Queer books discussion

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Queer SF/fantasy/horror

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message 1: by Nancy (new)

Nancy Does anyone have any queer fantasy/SF/horror recommendations?

I've come across a few very good titles and added them to the group bookshelf.

Lynn Flewelling's Nightrunner series was fun, even though it was a very standard fantasy. The sexuality is subtle, particularly in the beginning, but I like how Flewelling doesn't dwell on the characters' sexuality and just makes it a very normal part of life.

The God Eaters by Jesse Hajicek is a very fast-paced, magical story with great characters.

Godmother Night by Rachel Pollack is a modern-day fairy tale that is beautiful and heartbreaking.

Thanks for your suggestions!


message 2: by Nancy (last edited May 20, 2008 06:29PM) (new)

Nancy If you don't mind reading on the computer, you can get The God Eaters here in its entirety for free:

http://chartreuse.studiowhippingboy.c...

Just click on the link at the top of the page.

I've tried reading Tanya Huff's Summon the Keeper, Smoke and Shadows, and one of her vampire books. I couldn't finish any of them, so won't be trying any more of her books.

Poppy Z. Brite is a great writer. I've read Lost Souls and a couple of her short story collections. Exquisite Corpse is on my shelf, but I'm afraid to read it.

I'll check out the others you mentioned.


message 3: by Nancy (new)

Nancy Actually, I read the online version first and enjoyed it so much that I ordered the book and promptly read it a second time.

I hope you enjoy the story as much as I did.

Should I read Exquisite Corpse or should I continue to be afraid? ;)




message 4: by Nancy (new)

Nancy All right, I'll read it. I shouldn't be such a wimp...lol!



message 5: by Elfscribe (new)

Elfscribe | 7 comments Hi Nancy,
My absolute favorite gay books in the fantasy genre is the Swordspoint series by Ellen Kushner. Instead of the typical pseudo-dark ages world of much fantasy, hers is more like 16th century England with a detailed world of politics and class. In her world bisexuality is the norm and nothing to be remarked upon. Her main characters are Richard St. Vier, the professional swordsman, and Alec, his caustic lover and former scholar who has a mysterious background. They have an unusual and very convincing relationship. The second book chronologically in the Series, Privilege of the Sword is set about 20 years later and includes a wonderful female protagonist, and the third (actually written 2nd, but third chronologically) is Fall of the Kings, co-written with Ellen Kushner's partner Delia Sherman. Fall of the Kings takes place maybe 70 years after Swordspoint and features a university setting and ancient history, along with another m/m couple, one of whom is Alec's son. I'd recommend reading Swordspoint first and if you like that, you'll like the others. Also more recent editions of Swordspoint have a series of short stories in the back, the best of which is "The Death of the Duke." All these books are beautifully written, with great characters, and engaging stories, with sexy m/m relationships and a couple of f/f ones.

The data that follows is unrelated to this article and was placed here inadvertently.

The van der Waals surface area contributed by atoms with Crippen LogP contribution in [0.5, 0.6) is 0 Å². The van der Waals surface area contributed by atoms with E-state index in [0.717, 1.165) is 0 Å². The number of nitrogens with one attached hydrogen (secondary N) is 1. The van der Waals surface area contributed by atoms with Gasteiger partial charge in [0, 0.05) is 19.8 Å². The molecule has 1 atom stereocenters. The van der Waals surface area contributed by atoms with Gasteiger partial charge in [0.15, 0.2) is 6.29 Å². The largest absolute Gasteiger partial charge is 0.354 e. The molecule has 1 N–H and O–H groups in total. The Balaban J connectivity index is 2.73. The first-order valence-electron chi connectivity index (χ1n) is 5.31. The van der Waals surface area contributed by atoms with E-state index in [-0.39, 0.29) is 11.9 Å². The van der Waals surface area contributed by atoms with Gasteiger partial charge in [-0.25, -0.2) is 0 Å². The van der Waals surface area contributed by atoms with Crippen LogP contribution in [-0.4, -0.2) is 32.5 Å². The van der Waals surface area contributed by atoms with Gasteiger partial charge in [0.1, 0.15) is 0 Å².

message 6: by Tyler (new)

Tyler | 1 comments Christopher Rice-- the son of the infamous Anne Rice-- considers his work to be gay-themed thrillers. So, sort of horror...? A book like "The Snow Garden" definitely gets the adrenaline pumping at times.
Also, Anne Rice herself has written sadomasochistic homoerotica, I believe. It's published under a pseudonym.

On the topic of fantasy fiction, a friend of mine reads Mercedes Lackey's fiction, which I believe is essentially gay-themed fantasy. I'm not really into fantasy, however, and so I've never been able to bring myself to read Lackey.

As far as science fiction goes, I read Robert J. Sawyer's "Neanderthal Parallax" a few years ago and it sort of pertains. A lot of the characters are "bisexual".


message 7: by Nancy (new)

Nancy Elfscribe ~ I read some of the reviews, and it looks like people either love or hate Swordspoint, even among my friends. But I love your review and will add it to my list.

Tyler ~ I have A Density of Souls and picked it up mainly because of its setting in Louisiana. I wasn't aware he was Anne Rice's son until I looked him up. Is this a good introduction to his work?

Mercedes Lackey is an author I haven't tried yet even though I love fantasy. The sheer number of books/series she's written is rather intimidating. Maybe one of these days...

Robert Sawyer is another author I haven't tried yet. Are any of the bisexual characters female?

Woon-jung ~ People have told me that Imajica is his best work, but that I should start with something "lighter". Are the Books of Blood good?